Beginnings in California

The first HOT lane was SR 91 in Orange County, Calif. A four-lane, 10-mile stretch of toll road was built in the median of California’s Riverside Freeway between the Orange/Riverside County line and the Costa Mesa Freeway (State Route 55). Since it opened nearly 15 years ago, more than 64 million vehicle trips have been made, saving customers more than 32 million hours of commuting time.

Unlike some other states, HOT lanes, California’s SR 91 lanes do not have variable dynamic pricing, according to Orange County Transit Authority Interim Executive Chief Officer James Kenan. The Orange County Transit Authority turned away a federal grant that would have allowed the roads to convert to dynamic pricing, in which drivers don’t know the costs of the lanes in advance. “They want to know the toll before they enter that toll lane,” Kenan said, noting that when OCTA asked its customers about dynamic pricing they rejected the idea.

To ensure that the roads are appropriately priced, charges are reviewed quarterly and adjusted to ensure the smooth flow of traffic, he said. The highest cost for the 10-mile stretch is levied on Thursday afternoons between 4 and 5 p.m., when commuters are leaving their jobs and traveling eastbound to bedroom communities. On average, 2,900 cars travel the lanes between those hours. In the first quarter of 2009, workers eager to return home paid $9.55 for that stretch of congestion-free lanes. Conversely, the least expensive time to travel on the road is between 2 a.m. and 3 a.m. The HOT lanes for westbound traffic cost $1.25 in the first quarter of 2009 and have averaged about 10 cars during that hour, according to Kenan.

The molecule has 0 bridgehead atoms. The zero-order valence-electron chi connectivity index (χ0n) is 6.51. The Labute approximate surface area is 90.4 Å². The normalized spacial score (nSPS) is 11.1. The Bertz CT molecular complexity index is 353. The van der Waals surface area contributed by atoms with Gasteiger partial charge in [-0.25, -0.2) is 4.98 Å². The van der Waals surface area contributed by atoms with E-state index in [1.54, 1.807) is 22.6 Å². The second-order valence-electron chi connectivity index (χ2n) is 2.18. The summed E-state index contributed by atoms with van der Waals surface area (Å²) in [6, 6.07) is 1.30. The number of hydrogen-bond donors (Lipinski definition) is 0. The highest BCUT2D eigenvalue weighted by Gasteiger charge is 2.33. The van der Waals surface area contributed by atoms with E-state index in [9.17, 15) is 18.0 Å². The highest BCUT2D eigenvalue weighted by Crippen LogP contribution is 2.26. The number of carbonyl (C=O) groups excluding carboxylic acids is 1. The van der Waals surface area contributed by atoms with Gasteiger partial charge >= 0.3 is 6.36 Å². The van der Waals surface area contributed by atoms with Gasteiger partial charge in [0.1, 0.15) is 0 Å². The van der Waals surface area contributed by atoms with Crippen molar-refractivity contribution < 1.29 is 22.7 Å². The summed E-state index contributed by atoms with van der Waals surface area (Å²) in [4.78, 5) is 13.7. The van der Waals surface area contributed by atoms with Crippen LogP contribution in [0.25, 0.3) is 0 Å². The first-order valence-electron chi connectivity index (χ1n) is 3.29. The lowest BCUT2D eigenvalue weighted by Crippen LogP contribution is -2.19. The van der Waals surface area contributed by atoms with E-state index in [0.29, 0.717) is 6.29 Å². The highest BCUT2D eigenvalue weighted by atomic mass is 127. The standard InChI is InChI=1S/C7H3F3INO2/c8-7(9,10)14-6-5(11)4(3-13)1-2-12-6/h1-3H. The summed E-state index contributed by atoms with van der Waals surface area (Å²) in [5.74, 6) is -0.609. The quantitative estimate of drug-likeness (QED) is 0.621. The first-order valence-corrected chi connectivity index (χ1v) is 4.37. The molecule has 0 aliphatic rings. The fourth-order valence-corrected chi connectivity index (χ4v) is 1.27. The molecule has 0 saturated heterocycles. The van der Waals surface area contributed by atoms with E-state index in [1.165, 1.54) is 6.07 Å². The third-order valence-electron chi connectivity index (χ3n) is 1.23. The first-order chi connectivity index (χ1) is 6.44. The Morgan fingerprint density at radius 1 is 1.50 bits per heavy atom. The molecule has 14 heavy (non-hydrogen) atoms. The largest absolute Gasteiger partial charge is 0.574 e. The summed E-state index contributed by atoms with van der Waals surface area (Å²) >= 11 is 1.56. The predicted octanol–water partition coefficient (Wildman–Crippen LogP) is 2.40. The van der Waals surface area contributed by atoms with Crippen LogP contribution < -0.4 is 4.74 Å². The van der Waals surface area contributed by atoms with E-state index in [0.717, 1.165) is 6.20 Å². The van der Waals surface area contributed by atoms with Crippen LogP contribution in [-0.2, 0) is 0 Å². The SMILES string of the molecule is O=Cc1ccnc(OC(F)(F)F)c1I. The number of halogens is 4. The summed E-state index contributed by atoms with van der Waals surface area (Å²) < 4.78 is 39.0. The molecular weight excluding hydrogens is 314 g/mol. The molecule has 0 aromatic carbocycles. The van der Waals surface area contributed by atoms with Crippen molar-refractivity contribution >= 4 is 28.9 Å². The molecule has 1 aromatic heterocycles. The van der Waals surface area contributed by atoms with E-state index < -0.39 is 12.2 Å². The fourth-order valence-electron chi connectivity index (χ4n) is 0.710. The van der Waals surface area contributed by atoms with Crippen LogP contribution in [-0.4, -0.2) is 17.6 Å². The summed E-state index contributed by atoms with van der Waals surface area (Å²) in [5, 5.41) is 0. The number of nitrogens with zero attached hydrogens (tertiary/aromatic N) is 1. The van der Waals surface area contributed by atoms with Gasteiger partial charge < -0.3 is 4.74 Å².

The Future in Florida

There are similar success stories for HOT lanes in Minneapolis (I-394), San Diego (I-15) and Houston (I-10). So perhaps it’s no surprise that South Florida, with its notoriously congested arteries (a Texas Transportation Institute Report released in 2007 showed that drivers in Miami wasted 50 hours and 35 gallons of gas sitting in traffic in 2005) has turned to the use of HOT lanes to help solve its traffic woes. 

Interstate 95 Express in Miami-Dade County is being constructed in two phases and, when complete, will offer HOT lanes for northbound and southbound traffic on I-95 from SR 112 to the Golden Glades areas. Eventually 95 Express HOT lanes will also connect Miami to Ft. Lauderdale. In Miami-Dade, the approach is to offer toll-free options for carpool drivers as well as hybrid car drivers who are willing to register with South Florida Commuter Services. Jennifer Ryan, marketing director for South Florida Commuter Services, said that since summer 2008, 2,712 hybrid car owners have registered with the agency to use the lanes, as have 1,206 carpools and 212 vanpools.